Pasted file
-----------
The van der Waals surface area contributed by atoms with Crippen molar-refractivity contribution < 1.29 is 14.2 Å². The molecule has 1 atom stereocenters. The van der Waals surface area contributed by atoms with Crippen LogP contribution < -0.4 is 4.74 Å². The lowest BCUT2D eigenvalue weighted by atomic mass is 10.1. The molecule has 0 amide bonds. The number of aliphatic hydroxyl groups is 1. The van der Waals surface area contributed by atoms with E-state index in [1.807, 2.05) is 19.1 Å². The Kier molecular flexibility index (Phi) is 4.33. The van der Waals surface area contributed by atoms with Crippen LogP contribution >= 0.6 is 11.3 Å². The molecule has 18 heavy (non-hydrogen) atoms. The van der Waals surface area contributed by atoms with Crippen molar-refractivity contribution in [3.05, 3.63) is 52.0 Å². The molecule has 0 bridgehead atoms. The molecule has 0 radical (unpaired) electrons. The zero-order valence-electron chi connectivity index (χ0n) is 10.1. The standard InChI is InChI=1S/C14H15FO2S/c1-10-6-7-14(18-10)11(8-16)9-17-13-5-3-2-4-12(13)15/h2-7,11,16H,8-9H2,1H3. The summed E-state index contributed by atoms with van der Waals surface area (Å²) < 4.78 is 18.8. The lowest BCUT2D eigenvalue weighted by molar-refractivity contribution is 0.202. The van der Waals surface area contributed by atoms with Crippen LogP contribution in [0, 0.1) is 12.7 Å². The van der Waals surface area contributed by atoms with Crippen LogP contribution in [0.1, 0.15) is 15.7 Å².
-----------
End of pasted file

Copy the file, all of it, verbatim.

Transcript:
The van der Waals surface area contributed by atoms with Crippen molar-refractivity contribution < 1.29 is 14.2 Å². The molecule has 1 atom stereocenters. The van der Waals surface area contributed by atoms with Crippen LogP contribution < -0.4 is 4.74 Å². The lowest BCUT2D eigenvalue weighted by atomic mass is 10.1. The molecule has 0 amide bonds. The number of aliphatic hydroxyl groups is 1. The van der Waals surface area contributed by atoms with E-state index in [1.807, 2.05) is 19.1 Å². The Kier molecular flexibility index (Phi) is 4.33. The van der Waals surface area contributed by atoms with Crippen LogP contribution >= 0.6 is 11.3 Å². The molecule has 18 heavy (non-hydrogen) atoms. The van der Waals surface area contributed by atoms with Crippen molar-refractivity contribution in [3.05, 3.63) is 52.0 Å². The molecule has 0 bridgehead atoms. The molecule has 0 radical (unpaired) electrons. The zero-order valence-electron chi connectivity index (χ0n) is 10.1. The standard InChI is InChI=1S/C14H15FO2S/c1-10-6-7-14(18-10)11(8-16)9-17-13-5-3-2-4-12(13)15/h2-7,11,16H,8-9H2,1H3. The summed E-state index contributed by atoms with van der Waals surface area (Å²) < 4.78 is 18.8. The lowest BCUT2D eigenvalue weighted by molar-refractivity contribution is 0.202. The van der Waals surface area contributed by atoms with Crippen LogP contribution in [0, 0.1) is 12.7 Å². The van der Waals surface area contributed by atoms with Crippen LogP contribution in [0.1, 0.15) is 15.7 Å².